Rangers of Dallavor. You’re lucky I came just in time to rescue your friend there. I have to good habit of arriving when I’ am least expected.” Ignoring Arelldar’s words Jahlred instead raced over to where Galverious lay and let him drink from his leather flask. The ranger followed the fey and stood patiently beside a tall tree. Checking Galverious’ temperature, Jahlred turned to the ranger and said, “he is injured badly. Do know of any healing herbs in the area?” Arelldar nodded, “I know of three, all will most likely be able to help your friend. Luithamoor is the easiest to find, a small jagged leaf with a purplish centre colour. Then there’s chylumbaril, a rapid effect herb of a green circular appearance. The third is dwerlam-thanla, a herb that only grows on the wall of a waterfall. You must fetch luithamoor for me while I look after your friend, make haste and I will apply it to his wounds!” Without hesitation Jahlred headed off into the woods in search of the herb, finding a small plant of the herb only a few metres east of the glade. Snatching up some of the luithamoor he winced as the leaf scratched his hand. He returned to the glade avoiding large tree roots that could trip him over and quickly gave the herb to Arelldar. The ranger wetted his finger and began to separate the herb. Stuffing half of the stuff in his pocket he lifted up Galverious’ tunic and grimaced at the stab wound he had sustained. Carefully he applied the herb and the general yelled in agony as he restrained himself from writhing in pain. Once this was done Arelldar stood and watched as Galverious spluttered and coughed, the herb was working. Suddenly his health returned and Jahlred immediately grabbed a white cloth from the rucksack closest to him and tied it around his companion’s stomach, covering the wound. Rubbing his eyes and standing Galverious suddenly stumbled and stopped himself from falling by grabbing onto the closest thing, a tree branch. “Galverious!? General!?,” Jahlred now stood in front of his friend, trying to help him, “can you remember who stabbed you!?” Galverious waved his hand in front of his face as if he was drunk and said stutteringly, “it…it was when we were riding…..when we….we were separated I tried…I tried to chase some of the…the men and one he…stabbed me while I…..I was chasing him! I….I killed him but became dazed from the wound, and chased….another of the men! The….the one this ranger…he killed him.” “He’s delusional!,” cried Arelldar, inspecting the general, “he must still be recovering from his wound. But tell me master Jahlred, where are you two bound for!? I heard the High Fey King sent some people to go to Oraolthor and they were side-tracked, and defended Mal Vellas Keep. Might that be you two?” Jahlred sighed and seated himself on a tree stump nearby Galverious, “it was originally me and my female companion who set out to Oraolthor. But when we stopped at Mal Vellas Keep we were forced to help defend. Galverious here joined the big adventure then. After we had successfully we defended Mal Vellas Keep us two set out for Luernir where trouble was rife, as I’ am sure you have heard. Then we came here to the Foreseeyer’s Lands and were chased by those blasted riders.” “Those “blasted riders” are the skilled cavalry of the Brotherhood. They were sent by Vallabortax himself to intercept you. Many of us here know you’re bound for the Taint to kill Vallabortax. You could use a skilled archer to help you, may I come along to the Taint?” “The Taint is a dangerous place, ranger. If you insist they we are glad to have some help, but if you lose your life your family is not blaming me or Galverious.” “Family!? I have no family,” said Arelldar, no sadness in his face, “they were all killed when I was young. Now I just wander around Dallavor and such doing little jobs.” “Very well, you may join us,” concluded Jahlred, “but no foolishness or we’ll get ourselves killed.” Ashaleena stood alone on the highest wall of Mal Vellas Keep, the cold morning wind blowing her dress around wildly and the freezing climate forcing her to wear a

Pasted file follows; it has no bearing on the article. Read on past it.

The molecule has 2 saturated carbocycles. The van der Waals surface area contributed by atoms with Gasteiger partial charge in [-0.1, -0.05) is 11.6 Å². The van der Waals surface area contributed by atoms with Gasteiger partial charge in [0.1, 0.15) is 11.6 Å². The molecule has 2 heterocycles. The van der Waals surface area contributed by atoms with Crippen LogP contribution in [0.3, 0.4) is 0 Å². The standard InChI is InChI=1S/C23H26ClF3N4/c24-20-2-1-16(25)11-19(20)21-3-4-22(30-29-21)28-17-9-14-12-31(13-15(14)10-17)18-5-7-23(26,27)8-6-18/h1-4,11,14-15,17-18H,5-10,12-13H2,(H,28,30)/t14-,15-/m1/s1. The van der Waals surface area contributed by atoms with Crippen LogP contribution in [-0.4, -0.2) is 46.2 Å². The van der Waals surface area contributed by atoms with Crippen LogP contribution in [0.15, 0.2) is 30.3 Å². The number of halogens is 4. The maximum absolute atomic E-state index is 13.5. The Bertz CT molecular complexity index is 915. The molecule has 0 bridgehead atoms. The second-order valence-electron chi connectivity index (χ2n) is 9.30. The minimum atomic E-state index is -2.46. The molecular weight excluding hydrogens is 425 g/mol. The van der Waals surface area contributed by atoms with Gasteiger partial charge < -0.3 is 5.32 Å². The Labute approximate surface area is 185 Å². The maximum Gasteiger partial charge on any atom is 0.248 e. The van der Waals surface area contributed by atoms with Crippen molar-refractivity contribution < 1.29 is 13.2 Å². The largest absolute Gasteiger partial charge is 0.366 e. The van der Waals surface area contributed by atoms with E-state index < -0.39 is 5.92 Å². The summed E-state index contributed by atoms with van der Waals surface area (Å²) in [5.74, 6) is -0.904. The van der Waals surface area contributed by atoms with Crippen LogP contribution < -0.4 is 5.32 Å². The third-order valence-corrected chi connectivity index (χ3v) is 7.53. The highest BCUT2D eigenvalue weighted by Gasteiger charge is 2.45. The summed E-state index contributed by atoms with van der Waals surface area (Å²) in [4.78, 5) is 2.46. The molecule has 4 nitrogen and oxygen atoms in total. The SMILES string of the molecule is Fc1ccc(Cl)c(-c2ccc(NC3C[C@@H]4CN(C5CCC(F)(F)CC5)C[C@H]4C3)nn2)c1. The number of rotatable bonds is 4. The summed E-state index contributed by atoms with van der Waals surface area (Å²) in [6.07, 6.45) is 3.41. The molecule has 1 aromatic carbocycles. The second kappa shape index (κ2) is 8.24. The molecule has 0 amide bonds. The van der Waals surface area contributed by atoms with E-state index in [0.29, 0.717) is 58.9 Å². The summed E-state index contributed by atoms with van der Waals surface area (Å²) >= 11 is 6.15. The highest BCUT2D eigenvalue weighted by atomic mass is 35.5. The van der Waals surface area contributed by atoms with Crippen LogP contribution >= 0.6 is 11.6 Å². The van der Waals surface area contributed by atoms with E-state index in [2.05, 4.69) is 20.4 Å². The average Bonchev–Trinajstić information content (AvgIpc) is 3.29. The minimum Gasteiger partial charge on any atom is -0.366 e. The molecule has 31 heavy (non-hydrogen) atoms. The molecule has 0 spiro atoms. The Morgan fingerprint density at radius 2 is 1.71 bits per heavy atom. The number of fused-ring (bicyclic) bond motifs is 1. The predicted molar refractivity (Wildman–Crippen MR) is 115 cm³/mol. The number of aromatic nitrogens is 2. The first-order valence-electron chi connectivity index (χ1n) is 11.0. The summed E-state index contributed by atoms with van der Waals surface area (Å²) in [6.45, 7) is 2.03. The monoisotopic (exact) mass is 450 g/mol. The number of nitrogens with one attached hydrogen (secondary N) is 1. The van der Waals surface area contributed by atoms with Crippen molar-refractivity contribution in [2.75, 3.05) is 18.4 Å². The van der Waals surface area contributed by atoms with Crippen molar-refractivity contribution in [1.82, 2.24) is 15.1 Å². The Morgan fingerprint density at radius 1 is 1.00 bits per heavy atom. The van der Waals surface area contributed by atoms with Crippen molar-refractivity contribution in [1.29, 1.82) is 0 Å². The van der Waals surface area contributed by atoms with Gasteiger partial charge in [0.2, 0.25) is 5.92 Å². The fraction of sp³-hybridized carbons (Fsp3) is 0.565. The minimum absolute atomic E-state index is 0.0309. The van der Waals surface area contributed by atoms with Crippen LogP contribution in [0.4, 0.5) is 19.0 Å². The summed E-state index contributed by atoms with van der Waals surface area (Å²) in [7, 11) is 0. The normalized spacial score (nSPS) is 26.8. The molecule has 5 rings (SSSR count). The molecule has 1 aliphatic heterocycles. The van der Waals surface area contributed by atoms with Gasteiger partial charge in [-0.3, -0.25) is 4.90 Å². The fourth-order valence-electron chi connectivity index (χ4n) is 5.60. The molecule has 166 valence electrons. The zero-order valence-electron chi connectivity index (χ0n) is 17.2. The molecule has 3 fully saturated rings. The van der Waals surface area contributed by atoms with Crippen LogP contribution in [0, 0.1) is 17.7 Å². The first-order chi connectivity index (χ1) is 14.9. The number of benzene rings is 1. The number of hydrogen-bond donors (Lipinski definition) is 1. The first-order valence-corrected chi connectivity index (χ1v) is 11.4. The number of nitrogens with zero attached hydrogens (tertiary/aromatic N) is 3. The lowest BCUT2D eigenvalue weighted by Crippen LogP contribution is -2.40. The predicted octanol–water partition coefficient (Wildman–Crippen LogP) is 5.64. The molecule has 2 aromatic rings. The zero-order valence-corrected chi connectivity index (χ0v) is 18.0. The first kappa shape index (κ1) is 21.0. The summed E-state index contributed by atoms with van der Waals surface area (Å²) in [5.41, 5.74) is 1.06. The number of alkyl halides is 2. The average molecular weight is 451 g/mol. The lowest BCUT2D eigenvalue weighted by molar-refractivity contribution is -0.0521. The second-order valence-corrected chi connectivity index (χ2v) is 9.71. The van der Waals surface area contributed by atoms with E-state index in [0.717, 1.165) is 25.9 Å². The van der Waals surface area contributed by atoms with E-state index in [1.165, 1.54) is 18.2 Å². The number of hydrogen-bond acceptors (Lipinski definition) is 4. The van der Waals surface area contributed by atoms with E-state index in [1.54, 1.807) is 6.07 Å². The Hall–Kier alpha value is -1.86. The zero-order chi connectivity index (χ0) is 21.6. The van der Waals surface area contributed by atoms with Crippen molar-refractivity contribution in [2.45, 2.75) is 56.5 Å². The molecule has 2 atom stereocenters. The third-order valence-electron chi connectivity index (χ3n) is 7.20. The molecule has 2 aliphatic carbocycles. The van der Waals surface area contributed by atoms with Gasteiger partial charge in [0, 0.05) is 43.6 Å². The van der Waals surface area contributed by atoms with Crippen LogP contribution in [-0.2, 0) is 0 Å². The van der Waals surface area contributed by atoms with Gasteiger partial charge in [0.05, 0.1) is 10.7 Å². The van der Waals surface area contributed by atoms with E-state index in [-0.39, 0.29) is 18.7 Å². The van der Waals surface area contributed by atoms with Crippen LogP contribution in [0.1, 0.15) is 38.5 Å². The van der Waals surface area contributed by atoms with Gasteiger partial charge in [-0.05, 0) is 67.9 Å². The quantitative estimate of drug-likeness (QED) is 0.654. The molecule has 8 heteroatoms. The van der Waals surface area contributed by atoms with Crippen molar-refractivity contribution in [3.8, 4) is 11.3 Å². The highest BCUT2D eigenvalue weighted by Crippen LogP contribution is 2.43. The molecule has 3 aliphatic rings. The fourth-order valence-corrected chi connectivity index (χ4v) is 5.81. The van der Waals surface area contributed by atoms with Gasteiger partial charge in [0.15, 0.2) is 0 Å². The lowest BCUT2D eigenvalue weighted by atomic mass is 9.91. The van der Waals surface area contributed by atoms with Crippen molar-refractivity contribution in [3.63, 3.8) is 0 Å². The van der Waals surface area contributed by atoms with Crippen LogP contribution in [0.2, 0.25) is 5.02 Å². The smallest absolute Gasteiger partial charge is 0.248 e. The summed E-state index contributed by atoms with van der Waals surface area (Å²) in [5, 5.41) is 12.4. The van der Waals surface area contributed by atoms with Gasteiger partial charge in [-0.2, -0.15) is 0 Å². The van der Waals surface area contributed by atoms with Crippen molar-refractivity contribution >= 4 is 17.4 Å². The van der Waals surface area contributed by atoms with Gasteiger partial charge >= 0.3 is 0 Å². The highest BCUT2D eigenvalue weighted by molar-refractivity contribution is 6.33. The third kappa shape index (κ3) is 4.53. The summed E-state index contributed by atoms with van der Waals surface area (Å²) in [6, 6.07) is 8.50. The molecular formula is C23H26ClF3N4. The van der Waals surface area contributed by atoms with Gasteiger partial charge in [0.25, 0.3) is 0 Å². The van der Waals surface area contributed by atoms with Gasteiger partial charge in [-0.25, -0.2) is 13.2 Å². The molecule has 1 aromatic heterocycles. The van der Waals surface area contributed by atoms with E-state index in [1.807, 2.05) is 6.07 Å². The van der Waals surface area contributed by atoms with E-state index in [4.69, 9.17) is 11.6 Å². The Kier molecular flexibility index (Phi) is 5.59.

furskin coat. This wall overlooked a deep gorge known as the Muramuir Gorge, or “The Deep Ice Gorge” in feyran language. The sensation of jumping into the gorge always plagued Ashaleena every time she stood here, but her own logic kept her from doing such a mindless thing. The sun had not yet risen and the moon hung pallid in the sky, the fortress and outlying woods covered in thick mist. This was common at the highest ramparts and towers of Mal Vellas Keep and other towers and fortresses of high rising levels. But these levels were built not for comfort but for a strategic advantage against the attacking force. A familiar hand touched her shoulder and she was broken from her trance of thoughts, realizing Sir Penndren stood beside her and she knew her safety was much better then without him. “It is very cold this morning, my lady. Are you sure you would not find it much more comfortable inside with your mage friends?” Ashaleena looked out at the outlying forests and said to the knight, “they are busy, Penndren. Unlike me they have jobs and must work to live. What are we going to do about Vivilianon!?” “Relax, my lady,” began Penndren chivalrously, “I, along with some more of your closest friends, have devised a plan on how to stop Vivilianon’s schemes. Once Jahlred and Galverious return from the Taint it will be relatively safe here. We have concluded that you and Jahlred should venture to Hithen Dwa and, well, destroy Vivilianon.” “But what of Oraolthor!? Baelandyr is desperate for me to fortify the alliance!!” Penndren placed his hand on her shoulder again and said, “We have contacted Baelandyr and he said he will just send another messenger. Do not worry we have also decided that I and Galverious will also accompany you.” “Very well, have you heard from Jahlred and Galverious!?” asked Ashaleena, her heart pounding against her ribs in worry. “Not since they were in Luernir, they left there three days ago.” Ashaleena frowned and brushed her hand across her brow in annoyance, “then all we can do is wait.” The two men rode swift, accompanied by their new companion . Across the vast plains between the Taint and the Foreseeyer’s Lands they rode with great urgency. Galverious had recovered as logic went but he was still in no condition to fight. As verdant plains became barren landscapes they ebbed closer to the Gates of Malice, every second vital to their mission. They finally arrived at the gates five hours after departing Shala Vel. A natural road lead through the desiccated foliage and to the mound where the three circular doors lay, the four levers adjacent from them. The men tied up their horses at nearby trees and dismounted, striding quickly over to the gates. All of them drew weapons for safe measure, although Arelldar only revealed his bow up which he commented he could load it extremely fast. Wasting no time Galverious heaved the first lever down and a creak erupted from one of the doors. Strangely it swung open with a thud and revealed a circular tunnel leading deep underground. “That was easy!” exclaimed Arelldar, relieved but no unwary. Galverious examined the tunnel closely and held his sword ready as he sensed other human presence, “a trap perhaps!?” His words were right and the three men were baffled as at least ten soldiers of the Brotherhood came pouring out and surrounded them, they were planning on not killing them yet. “You are the men sent to kill our leader!!” hissed one, pointing his sword at Jahlred’s throat as the fey shifted his sword, “you will come with us, resistance will be punishable!!” All three men surged with the option of resistance, but as if telepathically a plan flared in their minds and they complied, the black clad assassins leading them through the tunnel. Positioned at the back the three captives decided to whisper